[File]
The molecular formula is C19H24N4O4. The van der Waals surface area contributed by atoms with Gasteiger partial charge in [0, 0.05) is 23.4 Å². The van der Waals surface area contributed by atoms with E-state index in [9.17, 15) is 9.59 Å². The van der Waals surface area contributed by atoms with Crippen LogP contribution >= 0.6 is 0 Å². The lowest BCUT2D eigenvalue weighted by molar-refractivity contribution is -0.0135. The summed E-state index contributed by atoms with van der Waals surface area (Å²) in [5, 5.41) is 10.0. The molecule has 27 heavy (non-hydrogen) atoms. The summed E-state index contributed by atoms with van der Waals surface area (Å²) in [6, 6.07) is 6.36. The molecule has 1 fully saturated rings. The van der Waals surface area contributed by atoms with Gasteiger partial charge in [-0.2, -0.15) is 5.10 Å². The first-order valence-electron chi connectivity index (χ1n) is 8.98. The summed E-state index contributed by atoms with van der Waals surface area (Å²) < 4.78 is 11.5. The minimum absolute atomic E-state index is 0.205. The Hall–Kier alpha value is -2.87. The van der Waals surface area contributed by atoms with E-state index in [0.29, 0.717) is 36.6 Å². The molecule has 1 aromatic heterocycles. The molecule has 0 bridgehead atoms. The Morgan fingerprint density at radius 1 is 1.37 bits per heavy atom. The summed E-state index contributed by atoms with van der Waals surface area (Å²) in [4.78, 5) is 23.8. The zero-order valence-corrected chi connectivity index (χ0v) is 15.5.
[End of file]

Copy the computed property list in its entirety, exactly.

The molecular formula is C19H24N4O4. The van der Waals surface area contributed by atoms with Gasteiger partial charge in [0, 0.05) is 23.4 Å². The van der Waals surface area contributed by atoms with E-state index in [9.17, 15) is 9.59 Å². The van der Waals surface area contributed by atoms with Crippen LogP contribution >= 0.6 is 0 Å². The lowest BCUT2D eigenvalue weighted by molar-refractivity contribution is -0.0135. The summed E-state index contributed by atoms with van der Waals surface area (Å²) in [5, 5.41) is 10.0. The molecule has 27 heavy (non-hydrogen) atoms. The summed E-state index contributed by atoms with van der Waals surface area (Å²) in [6, 6.07) is 6.36. The molecule has 1 fully saturated rings. The van der Waals surface area contributed by atoms with Gasteiger partial charge in [-0.2, -0.15) is 5.10 Å². The first-order valence-electron chi connectivity index (χ1n) is 8.98. The summed E-state index contributed by atoms with van der Waals surface area (Å²) < 4.78 is 11.5. The minimum absolute atomic E-state index is 0.205. The Hall–Kier alpha value is -2.87. The van der Waals surface area contributed by atoms with E-state index in [0.29, 0.717) is 36.6 Å². The molecule has 1 aromatic heterocycles. The molecule has 0 bridgehead atoms. The Morgan fingerprint density at radius 1 is 1.37 bits per heavy atom. The summed E-state index contributed by atoms with van der Waals surface area (Å²) in [4.78, 5) is 23.8. The zero-order valence-corrected chi connectivity index (χ0v) is 15.5.